Mobile coders have been taking advantage of Google’s Mobile Backend as a Service (MBaaS) platform Firebase Realtime Database for many years, helping them focus on building features for their apps without having to worry about the back-end infrastructure and database. By making it easy to store and persist data in the cloud and take care of authentication and security, Firebase allows coders to focus on the client side.
In this tutorial, we’ll focus on finding and fixing poor page load times with Raygun. But before we do that, let’s discuss why slightly longer page load times can be such a big deal.
The rise of artificial intelligence is triggering a paradigm shift in the field of user interface development. Thanks to the proliferation of intelligent, voice-activated assistants such as Google Home, Siri, and Alexa, users are beginning to feel that pressing numerous buttons on a screen or manually filling out forms is not only inefficient and slow, but also old-fashioned.
In my Easier React Native Development With Expo post, you learned about how Expo makes it easier for beginners to begin creating apps with React Native. You also learned that Expo allows developers to get up and running with developing React Native apps faster because there’s no longer a need to set up Android Studio, Xcode, or other development tools.
AWS Amplify is an open source library that enables developers, and in our case Mobile developers, to add a host of valuable functionality to applications including analytics, push notifications, storage, and authentication.
Storing your app’s data in the cloud is very important these days because users tend to own multiple devices and want their apps to be in sync across all of them. With Cloud Firestore, a real-time NoSQL database available on the Firebase platform, doing so is easier and more secure than ever before.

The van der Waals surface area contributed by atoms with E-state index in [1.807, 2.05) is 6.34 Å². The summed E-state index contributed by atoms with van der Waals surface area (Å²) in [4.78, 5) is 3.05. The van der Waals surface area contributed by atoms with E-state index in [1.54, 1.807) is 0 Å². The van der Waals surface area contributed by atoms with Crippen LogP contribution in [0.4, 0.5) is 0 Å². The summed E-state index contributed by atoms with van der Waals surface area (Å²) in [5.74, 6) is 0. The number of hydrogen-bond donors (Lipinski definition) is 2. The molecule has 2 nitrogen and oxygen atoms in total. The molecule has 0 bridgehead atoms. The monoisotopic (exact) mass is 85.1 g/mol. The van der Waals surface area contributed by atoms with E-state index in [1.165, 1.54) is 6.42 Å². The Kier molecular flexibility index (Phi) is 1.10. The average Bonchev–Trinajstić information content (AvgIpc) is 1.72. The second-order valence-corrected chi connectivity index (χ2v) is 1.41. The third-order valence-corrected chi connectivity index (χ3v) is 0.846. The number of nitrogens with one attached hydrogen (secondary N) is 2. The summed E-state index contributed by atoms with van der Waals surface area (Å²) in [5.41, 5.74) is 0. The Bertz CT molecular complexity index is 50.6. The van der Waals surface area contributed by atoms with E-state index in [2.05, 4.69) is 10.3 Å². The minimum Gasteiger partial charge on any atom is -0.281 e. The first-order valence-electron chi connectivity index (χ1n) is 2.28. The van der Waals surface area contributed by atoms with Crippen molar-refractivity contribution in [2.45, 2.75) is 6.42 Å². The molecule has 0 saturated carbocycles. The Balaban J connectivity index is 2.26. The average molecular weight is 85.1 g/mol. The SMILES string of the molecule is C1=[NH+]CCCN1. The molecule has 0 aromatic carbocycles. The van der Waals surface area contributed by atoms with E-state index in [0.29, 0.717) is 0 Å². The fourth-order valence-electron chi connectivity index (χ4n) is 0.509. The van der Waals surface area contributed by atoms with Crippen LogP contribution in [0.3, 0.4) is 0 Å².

In this post, you’ll learn what ExpoKit is and how it is used for adding native functionality to Expo apps. You’ll also learn some of its pros and cons.
In these tutorials, I’ll show you how to create and interact with a GraphQL database using AWS AppSync and React Native. This app will have real-time & offline functionality, something we get out of the box with AppSync.
Firebase Remote Config is a unique service designed to give you fine-grained control over instances of your apps while they are installed on user devices. By using it, you can reliably modify the looks and behaviors of your apps across your entire user base without publishing updates on Google Play.
Expo is a collection of tools that make it easier to code React Native apps. In this tutorial, I’m going to show you how you can quickly create React Native apps using Expo.
In these tutorials, I’ll show you how to create and interact with a GraphQL database using AWS AppSync and React Native. This app will have real-time & offline functionality, something we get out of the box with AppSync. In this post we’ll get started by setting up the back-end with AppSync.
Cloud Firestore is a recent addition to the Firebase family of products. Although still in beta, it’s already being presented by Google as a more flexible and feature-rich alternative to the Firebase Realtime Database.
With the growth of the Internet of Things (IoT), developers and engineers have had to rethink how users interact with devices on a day-to-day basis.
Beyond enabling iOS developers to easily store data on the cloud, as well as authenticating users through their robust SDKs, Firebase also provides a convenient storage solution for media. Firebase Storage allows developers to store and retrieve audio, image, and video files on the cloud. That is, Firebase Storage exposes a set of SDKs to give developers the ability to manage their user-generated content assets alongside its sibling product, the Firebase Realtime Database, which stores user text content.